PCDC comments on proposed changes to the 340B drug purchasing program
On July 13, the Centers for Medicare & Medicaid Services (CMS) issued a proposed rule that would drastically cut the 340B drug discount program for hospitals serving Medicare patients. The proposed rule would specifically affect safety net hospitals and significantly cut their drug-cost savings from the 340B program, jeopardizing their ability to continue to provide care to all patients of all incomes. The Primary Care Development Corporation (PCDC) submitted the following official comments to advocate for the 340B drug discount program and remind CMS how 340B makes it possible to provide more care and services to more patients.
September 11, 2017
RE: CMS-1678-P: Medicare Program: Hospital Outpatient Prospective Payment and Ambulatory Surgical Center Payment Systems and Quality Reporting Programs
Dear Administrator Verma,
The Primary Care Development Corporation (PCDC) appreciates the opportunity to comment on the proposed CY 2018 Hospital Outpatient PPS rule, specifically on the proposed changes to the 340B drug purchasing program.
PCDC is a nationally recognized nonprofit organization and a U.S. Treasury-certified community development financial institution, catalyzing excellence in primary care through strategic community investment, capacity building, and policy initiatives to achieve health equity. Since our founding in 1993, we have advocated for primary care and helped over 1,000 primary care practices in more than 30 states to improve delivery of care by providing capital as well as training and technical assistance services.
The proposed rule asserts that hospitals purchasing separately payable drugs through the 340B program would be paid at a significantly reduced average sales price (ASP) threshold rate and receive just 77.5 percent of ASP as compared with the current reimbursement of 106 percent of ASP.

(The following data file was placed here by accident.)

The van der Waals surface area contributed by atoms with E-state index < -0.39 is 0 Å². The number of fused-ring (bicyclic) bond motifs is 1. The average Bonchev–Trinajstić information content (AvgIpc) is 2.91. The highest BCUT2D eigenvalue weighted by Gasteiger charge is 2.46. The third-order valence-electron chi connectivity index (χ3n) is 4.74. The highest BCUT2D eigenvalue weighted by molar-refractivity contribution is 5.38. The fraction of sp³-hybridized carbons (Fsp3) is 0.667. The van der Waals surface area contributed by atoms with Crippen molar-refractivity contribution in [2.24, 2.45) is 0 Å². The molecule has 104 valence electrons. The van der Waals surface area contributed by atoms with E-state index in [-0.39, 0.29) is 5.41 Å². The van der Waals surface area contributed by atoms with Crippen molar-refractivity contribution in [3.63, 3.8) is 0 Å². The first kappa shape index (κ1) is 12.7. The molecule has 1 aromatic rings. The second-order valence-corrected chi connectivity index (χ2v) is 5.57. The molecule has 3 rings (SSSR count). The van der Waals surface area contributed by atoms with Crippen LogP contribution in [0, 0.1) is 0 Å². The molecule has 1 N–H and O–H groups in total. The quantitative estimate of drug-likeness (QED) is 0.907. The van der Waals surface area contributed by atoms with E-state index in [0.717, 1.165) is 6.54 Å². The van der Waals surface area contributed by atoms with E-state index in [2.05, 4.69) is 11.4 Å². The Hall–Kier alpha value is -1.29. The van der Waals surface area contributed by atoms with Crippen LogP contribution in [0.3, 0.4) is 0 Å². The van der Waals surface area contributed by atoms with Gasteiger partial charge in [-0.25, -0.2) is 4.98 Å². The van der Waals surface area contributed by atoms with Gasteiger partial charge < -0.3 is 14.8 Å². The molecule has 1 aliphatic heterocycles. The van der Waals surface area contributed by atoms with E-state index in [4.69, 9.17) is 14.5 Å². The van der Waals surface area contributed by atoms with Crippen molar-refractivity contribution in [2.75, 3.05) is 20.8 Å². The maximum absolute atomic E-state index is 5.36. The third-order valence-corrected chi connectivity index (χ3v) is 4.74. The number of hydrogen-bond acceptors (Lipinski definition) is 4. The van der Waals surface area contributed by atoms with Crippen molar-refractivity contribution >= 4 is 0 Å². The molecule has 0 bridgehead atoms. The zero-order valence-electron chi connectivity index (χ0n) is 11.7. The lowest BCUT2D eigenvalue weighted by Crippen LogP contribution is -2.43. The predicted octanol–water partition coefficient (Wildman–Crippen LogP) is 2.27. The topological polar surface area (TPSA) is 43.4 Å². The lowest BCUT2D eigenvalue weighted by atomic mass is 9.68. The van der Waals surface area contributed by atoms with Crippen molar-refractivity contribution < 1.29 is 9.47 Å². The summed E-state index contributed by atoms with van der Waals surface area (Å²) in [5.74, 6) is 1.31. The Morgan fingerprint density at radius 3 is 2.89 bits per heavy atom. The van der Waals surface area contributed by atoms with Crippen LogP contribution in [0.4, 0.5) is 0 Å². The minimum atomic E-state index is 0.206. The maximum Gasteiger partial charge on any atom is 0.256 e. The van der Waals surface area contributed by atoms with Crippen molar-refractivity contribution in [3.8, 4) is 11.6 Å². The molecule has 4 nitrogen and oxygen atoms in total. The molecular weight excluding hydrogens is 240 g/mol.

PCDC is greatly concerned that this drastic cut — totaling 27 percent — will severely reduce reimbursement for safety net hospitals, which are already stretched to provide care for those with poor health status and limited financial means.
The value of these hospitals cannot be overstated. They provide essential primary care services for the country’s most vulnerable populations; in many rural areas, they may be the sole source of such care, particularly for low income people, and those on Medicaid or Medicare. The proposed rule would deprive safety net hospitals of 340B drug-cost savings, jeopardizing the ability to provide care to all patients of all incomes. Without access to primary care, families risk costly and serious complications from illnesses that can threaten their long-term well-being and financial security, as well as worsen other social and economic inequities.
As experts in lending to and working with safety net providers nationwide, we understand firsthand the importance of the 340B drug discount program — above all, its crucial role in helping offset the high unreimbursed costs of delivering comprehensive care services to the medically underserved.
This purpose is made explicit in the original report establishing the 340B program, created “to stretch scarce federal resources as far as possible, reaching more eligible patients, and providing more comprehensive services.” Congress specifically enumerated and identified entities qualifying for 340B as those serving low-income and disabled patients. And as we have seen in practice, the 340B program allows acute care and safety net hospitals to fund the care and ancillary services that ultimately keep a community healthy and out of the hospital, rather than just triaging those with immediate need. This objective is successfully met through 340B hospitals’ fundamental mission of providing care to all, including the uninsured and those unable to pay, and additional services to the community such as after-hours clinics.
Because 340B providers by definition see the most vulnerable populations, a significant cut to this program will jolt and diminish the overall health of these communities. Repercussions are also economic: Worse health outcomes correlate with exits from the workforce, whether temporary and permanent. In addition, downsizing or shuttering a hospital — often the largest employer in many communities — can devastate an area’s fiscal health.
Savings under this proposed change will be funneled to non-drug related services for all hospitals — benefiting hospitals that see higher-income patients while penalizing those that serve the most vulnerable. This structure will not only upend the very function of the 340B program, but also dismantle it.
We urge CMS to heed the advice of its own Advisory Panel on Hospital Outpatient Payment and withdraw these proposed cuts impacting 340B providers. Thank you for the opportunity to comment on the rule. We are happy to speak further.